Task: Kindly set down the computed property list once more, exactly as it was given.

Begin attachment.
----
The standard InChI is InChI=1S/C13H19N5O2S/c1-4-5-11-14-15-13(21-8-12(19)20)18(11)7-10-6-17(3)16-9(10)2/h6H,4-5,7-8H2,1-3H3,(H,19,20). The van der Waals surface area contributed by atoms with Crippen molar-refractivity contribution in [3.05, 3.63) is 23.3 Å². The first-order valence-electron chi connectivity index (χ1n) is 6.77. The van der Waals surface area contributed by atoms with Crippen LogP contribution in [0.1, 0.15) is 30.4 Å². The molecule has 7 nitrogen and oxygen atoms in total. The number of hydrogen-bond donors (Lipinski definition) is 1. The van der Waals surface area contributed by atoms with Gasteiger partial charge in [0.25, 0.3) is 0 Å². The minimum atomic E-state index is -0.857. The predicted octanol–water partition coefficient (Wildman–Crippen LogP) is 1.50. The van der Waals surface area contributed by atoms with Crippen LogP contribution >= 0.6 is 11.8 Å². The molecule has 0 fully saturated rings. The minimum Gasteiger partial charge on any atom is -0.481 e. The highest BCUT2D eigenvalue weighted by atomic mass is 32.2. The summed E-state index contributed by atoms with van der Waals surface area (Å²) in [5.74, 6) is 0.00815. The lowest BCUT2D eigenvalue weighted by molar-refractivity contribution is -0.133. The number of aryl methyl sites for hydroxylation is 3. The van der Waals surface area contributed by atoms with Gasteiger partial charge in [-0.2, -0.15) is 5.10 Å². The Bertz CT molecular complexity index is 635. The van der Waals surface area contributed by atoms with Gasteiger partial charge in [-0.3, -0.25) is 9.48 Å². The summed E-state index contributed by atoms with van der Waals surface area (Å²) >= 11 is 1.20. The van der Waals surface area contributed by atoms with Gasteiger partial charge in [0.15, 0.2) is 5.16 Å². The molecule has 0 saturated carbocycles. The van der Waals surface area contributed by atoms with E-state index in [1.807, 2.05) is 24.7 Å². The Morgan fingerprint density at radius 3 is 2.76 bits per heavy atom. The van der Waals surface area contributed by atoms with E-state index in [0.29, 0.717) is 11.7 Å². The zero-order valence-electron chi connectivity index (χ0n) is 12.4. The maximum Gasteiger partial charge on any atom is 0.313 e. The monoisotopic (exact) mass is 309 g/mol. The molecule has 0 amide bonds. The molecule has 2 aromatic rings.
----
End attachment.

The standard InChI is InChI=1S/C13H19N5O2S/c1-4-5-11-14-15-13(21-8-12(19)20)18(11)7-10-6-17(3)16-9(10)2/h6H,4-5,7-8H2,1-3H3,(H,19,20). The van der Waals surface area contributed by atoms with Crippen molar-refractivity contribution in [3.05, 3.63) is 23.3 Å². The first-order valence-electron chi connectivity index (χ1n) is 6.77. The van der Waals surface area contributed by atoms with Crippen LogP contribution in [0.1, 0.15) is 30.4 Å². The molecule has 7 nitrogen and oxygen atoms in total. The number of hydrogen-bond donors (Lipinski definition) is 1. The van der Waals surface area contributed by atoms with Gasteiger partial charge in [0.25, 0.3) is 0 Å². The minimum atomic E-state index is -0.857. The predicted octanol–water partition coefficient (Wildman–Crippen LogP) is 1.50. The van der Waals surface area contributed by atoms with Crippen LogP contribution >= 0.6 is 11.8 Å². The molecule has 0 fully saturated rings. The minimum Gasteiger partial charge on any atom is -0.481 e. The highest BCUT2D eigenvalue weighted by atomic mass is 32.2. The summed E-state index contributed by atoms with van der Waals surface area (Å²) in [5.74, 6) is 0.00815. The lowest BCUT2D eigenvalue weighted by molar-refractivity contribution is -0.133. The number of aryl methyl sites for hydroxylation is 3. The van der Waals surface area contributed by atoms with Gasteiger partial charge in [-0.2, -0.15) is 5.10 Å². The Bertz CT molecular complexity index is 635. The van der Waals surface area contributed by atoms with Gasteiger partial charge in [-0.3, -0.25) is 9.48 Å². The summed E-state index contributed by atoms with van der Waals surface area (Å²) >= 11 is 1.20. The van der Waals surface area contributed by atoms with Gasteiger partial charge in [0.15, 0.2) is 5.16 Å². The molecule has 0 saturated carbocycles. The van der Waals surface area contributed by atoms with E-state index in [1.807, 2.05) is 24.7 Å². The Morgan fingerprint density at radius 3 is 2.76 bits per heavy atom. The van der Waals surface area contributed by atoms with E-state index in [0.29, 0.717) is 11.7 Å². The zero-order valence-electron chi connectivity index (χ0n) is 12.4. The maximum Gasteiger partial charge on any atom is 0.313 e. The monoisotopic (exact) mass is 309 g/mol. The molecule has 0 amide bonds. The molecule has 2 aromatic rings.